Hush is a much-needed addition to the horror-thriller genre that doesn’t break the rules enough to make it a classic.
A much needed entry in the horror-thriller genre is Mike Flanagan’s Hush, centered around a secluded deaf-mute author, Maddie (Katie Seagal), who lives in a house in the woods. For the film to work, it needed to answer the question of how a deaf-mute protagonist could, realistically, defend themselves; for the most part, it does this. For all that it does right, Hush fails to make itself a classic — or even a great film — by not taking enough chances.
Maddie’s deafness and muteness is the result of a battle with meningitis when she was 13. The viewer learns this not through sight, but sound, the most important part of the film and its greatest strength: an oversaturation of sound — the chopping of onions and asparagus, the crushing of garlic cloves, followed by a crushing quiet; this is Maddie. There are also two racks of lamb in the oven.
Her neighbor, Sarah, texts her and comes over. She is bringing Maddie’s book back; she also wants to practice her signing. A sound like a fire truck’s siren comes from inside her house: the smoke alarm. This, along with a corkscrew she uses to pop a bottle of wine, is important later (I could make a metaphor with the lamb and smoke alarm, but I will not).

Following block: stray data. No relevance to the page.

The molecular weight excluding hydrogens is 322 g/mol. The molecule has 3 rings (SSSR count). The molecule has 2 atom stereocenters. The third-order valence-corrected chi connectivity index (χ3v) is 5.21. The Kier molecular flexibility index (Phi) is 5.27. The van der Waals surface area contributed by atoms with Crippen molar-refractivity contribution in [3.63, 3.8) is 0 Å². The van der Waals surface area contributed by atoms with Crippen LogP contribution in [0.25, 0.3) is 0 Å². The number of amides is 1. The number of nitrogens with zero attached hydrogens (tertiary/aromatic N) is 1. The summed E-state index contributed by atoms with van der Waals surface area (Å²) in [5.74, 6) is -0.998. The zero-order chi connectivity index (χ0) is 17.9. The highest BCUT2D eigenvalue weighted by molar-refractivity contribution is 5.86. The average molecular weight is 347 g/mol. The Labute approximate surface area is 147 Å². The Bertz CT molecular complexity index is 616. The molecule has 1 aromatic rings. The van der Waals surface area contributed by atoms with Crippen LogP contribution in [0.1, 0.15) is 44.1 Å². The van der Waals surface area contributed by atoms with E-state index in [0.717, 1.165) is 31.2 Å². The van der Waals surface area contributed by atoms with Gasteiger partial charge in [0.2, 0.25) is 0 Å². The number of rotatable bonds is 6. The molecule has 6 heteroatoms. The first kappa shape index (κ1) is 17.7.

Now, it is night. Maddie is writing, but still busy with cooking. She’s having trouble with the ending to her new book — there are seven of them. She receives a text from Craig, her ex-boyfriend. She goes to the kitchen.
This is where things get interesting.
Sarah, bloodied and screaming, rams against her kitchen’s glass door. Maddie does not see her — but more importantly she cannot hear her — and an arrow shot offscreen impales her in the back. A masked figure (played by John Gallagher, Jr.), clearly a marksman (There are tally marks on the side. Victims?) but feeling perhaps a little more than sadistic, approaches the door and stabs her several times. Maddie still remains unaware.
But the figure still stalks her.
Why does he do this? As we learn later, the masked figure (Who later unmasks himself in spite of Maddie) fetishizes power — the power to instill fear and terror. He likes the intimacy of murder, the sheer brutality of it. He is needlessly malevolent and violent, and his motivations are more than a little vague. This is supposed to fill in the film’s main plot hole: How exactly does a deaf-mute person defend themselves against an armed madman?
He (we never learn his name, but is credited as “Man”) shuts her power off and steals her cell phone. She is trapped inside as he stalks her from outside, and there is no one to help. She has nowhere to run, nowhere to hide, and nowhere to go outside — all endings are the same. This leaves Maddie to choose an ending, one he does not expect.
For what Hush is — a well-directed, shot and well-mixed film — it is worth it, but it is not a modern-day classic. Plot points are too forced, the ending is foreshadowed clearly in the beginning (A big no-no in my book — surprise us, director!), and the film does not embrace the structure of horror films with the same intensity that a film like The Babadook (A modern-day classic) does.
I won’t needlessly spoil the surprises and twists of the film, but Hush succeeds in providing the viewer with an hour and 30 minutes of solid thrill and horror: a seemingly defenseless protagonist, a seemingly unstoppable antagonist, and the added obstacle of sound. But what is a hurdle for the film’s plot is actually strong point of the film itself — it had to be.